From deep-sea sponges to dragonfly wings: Superbug research from unexpected places
by Guest Author on 12 Nov 2018
From the Atlantic Ocean to our own backyards, our researchers have been hunting high and low for inspiration to help better understand and tackle superbugs. For World Antibiotic Awareness Week Jonathan Pearce, MRC’s Head of Infections and Immunity, highlights some of the remarkable interdisciplinary teams carrying out this fascinating research.
Today, more than ever, we’re aware of antibiotic resistance as a growing, global problem that desperately needs an answer. According to recent reports, by 2050 superbugs could kill more people than cancer and diabetes combined.
Over the past five years alone, in partnership with the other UKRI councils, we’ve made huge efforts to better understand this threat and find solutions – together investing £44 million in 78 UK projects and £41 million in projects worldwide. Collaboration helps fire up imagination, insight and innovation. That’s why we’ve brought together researchers with different skills and experiences across the sciences, engineering, arts and humanities.
Understanding emergence and spread
Some of the deadliest bacterial species that have acquired antibiotic resistance live in the guts of all mammals. Understanding how these bacteria can travel between animals and humans, through the food chain, and across manmade and natural environments, is the first step in our battle against antimicrobial resistance (AMR).
For this reason, a ‘One Health’ consortium of UK and Thai researchers are examining the potential drivers of AMR in the Mae Klong-Ta Chin Basin. The region has been picked for its incredible diversity of landscapes, populations and land use. There are villages, towns and industrial zones, with communities of varying socio-economic and education levels, fish farms, fruit orchards and rice paddies.
Closer to home, a team from the Universities of Warwick and Exeter and the Centre of Ecology and Hydrology have scrutinised 69 areas of the river Thames and discovered high levels of drug-resistant bacteria near some wastewater treatment works, showing how easily resistance can spread when we flush our loo.
Making the invisible visible
At the Glasgow School of Art, architecture and design researchers have developed an interactive tablet-based tool that can help doctors and nurses ‘see’ the journeys bacteria take through a hospital environment. Bringing the invisible to life in this way means clinicians can come up with simple but effective changes to the way they do things to halt the spread of life-threatening infections.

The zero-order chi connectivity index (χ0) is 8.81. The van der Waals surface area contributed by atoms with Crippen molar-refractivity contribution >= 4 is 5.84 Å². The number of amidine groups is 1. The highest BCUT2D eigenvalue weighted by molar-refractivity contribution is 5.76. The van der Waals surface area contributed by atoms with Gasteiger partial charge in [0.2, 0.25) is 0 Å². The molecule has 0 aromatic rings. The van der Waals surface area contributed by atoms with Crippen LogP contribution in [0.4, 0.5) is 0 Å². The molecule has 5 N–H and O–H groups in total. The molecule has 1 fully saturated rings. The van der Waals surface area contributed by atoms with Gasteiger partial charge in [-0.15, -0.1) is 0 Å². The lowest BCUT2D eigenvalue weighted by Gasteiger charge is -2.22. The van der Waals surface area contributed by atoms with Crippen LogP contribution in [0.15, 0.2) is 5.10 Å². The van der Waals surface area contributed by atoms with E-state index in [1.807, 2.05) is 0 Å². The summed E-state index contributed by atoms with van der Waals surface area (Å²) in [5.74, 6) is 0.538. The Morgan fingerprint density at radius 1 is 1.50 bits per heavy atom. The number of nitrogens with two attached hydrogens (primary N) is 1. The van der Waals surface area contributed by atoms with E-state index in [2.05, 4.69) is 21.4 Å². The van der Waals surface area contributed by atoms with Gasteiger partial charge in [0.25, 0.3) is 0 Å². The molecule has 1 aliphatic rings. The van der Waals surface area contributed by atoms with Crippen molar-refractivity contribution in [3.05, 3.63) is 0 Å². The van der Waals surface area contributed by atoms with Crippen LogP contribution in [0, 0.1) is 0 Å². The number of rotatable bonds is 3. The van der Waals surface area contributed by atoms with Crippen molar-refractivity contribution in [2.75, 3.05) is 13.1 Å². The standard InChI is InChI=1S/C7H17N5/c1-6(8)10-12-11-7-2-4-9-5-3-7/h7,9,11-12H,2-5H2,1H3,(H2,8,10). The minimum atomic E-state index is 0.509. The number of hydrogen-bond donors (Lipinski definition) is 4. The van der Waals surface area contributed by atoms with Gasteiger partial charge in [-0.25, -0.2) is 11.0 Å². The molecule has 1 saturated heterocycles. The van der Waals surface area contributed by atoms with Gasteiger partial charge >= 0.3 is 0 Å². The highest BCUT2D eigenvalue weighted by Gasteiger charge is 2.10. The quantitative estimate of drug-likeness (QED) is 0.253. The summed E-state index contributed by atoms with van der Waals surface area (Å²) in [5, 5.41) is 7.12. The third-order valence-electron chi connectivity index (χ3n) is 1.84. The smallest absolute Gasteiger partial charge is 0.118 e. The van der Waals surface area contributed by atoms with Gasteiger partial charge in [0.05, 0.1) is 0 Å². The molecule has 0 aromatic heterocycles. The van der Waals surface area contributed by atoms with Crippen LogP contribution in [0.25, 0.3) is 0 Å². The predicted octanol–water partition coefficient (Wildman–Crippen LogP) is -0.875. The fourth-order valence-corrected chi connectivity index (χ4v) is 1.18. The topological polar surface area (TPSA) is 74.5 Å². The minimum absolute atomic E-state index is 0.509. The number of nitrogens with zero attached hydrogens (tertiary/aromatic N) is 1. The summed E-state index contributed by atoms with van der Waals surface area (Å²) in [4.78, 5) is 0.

New drugs from deep-sea delving
As well as increasing our understanding of antibiotic resistance, it’s crucial we continue to hunt for undiscovered antibiotics. A University of Bristol team has identified a sea sponge living 2km below the Atlantic ocean that has the potential to fight one of the most common superbugs found in hospitals, MRSA. The team are now investigating how it responds to the human body to see if it can be used as an effective treatment in future.
A fluorescent signal
Globally, each year around 20 million patients in intensive care need machines to help them breathe, and many of these patients are treated with antibiotics. The Proteus Interdisciplinary Research Collaboration, led by researchers at the Universities of Edinburgh and Bath, and Heriot-Watt University, are developing a bedside imaging tool that can detect whether harmful inflammation is present in a patient’s lungs in less than a minute.
The technology uses a chemical probe, originally developed with funding from the MRC, with fibre-optic tubes that are small enough to be threaded deep inside a patient’s lungs. The probe targets white blood cells that help the body fight off infection and if inflammatory cells are detected the probe causes them to light up. Detecting and identifying inflammation in this simple and quick way could help reduce the use of unnecessary antibiotics and speed up recovery in the most seriously ill patients.
Insect inspiration for reducing infection
A team at Bristol Dental School has been inspired by the antibacterial properties of cicada and dragonfly wings. They’re replicating their bacteria-killing nano-spiked surfaces in materials such as titanium and polymer with the aim of using them for common medical implants. With a rapidly ageing population and nearly a quarter of a million hip replacements already taking place in the UK each year, stopping infection in its tracks in this way would reduce patient trauma and save the NHS millions of pounds.
This kind of innovative, collaborative research across the globe is enabling us to gain a much deeper understanding of how and why AMR emerges and spreads. The decision-making and behavioural changes we can make as a result of this understanding could have a huge impact on food security, poverty, pollution and human health. And we’ll continue to develop creative ideas for how we can better prevent, diagnose and treat infections. There are many more innovative advances on the horizon.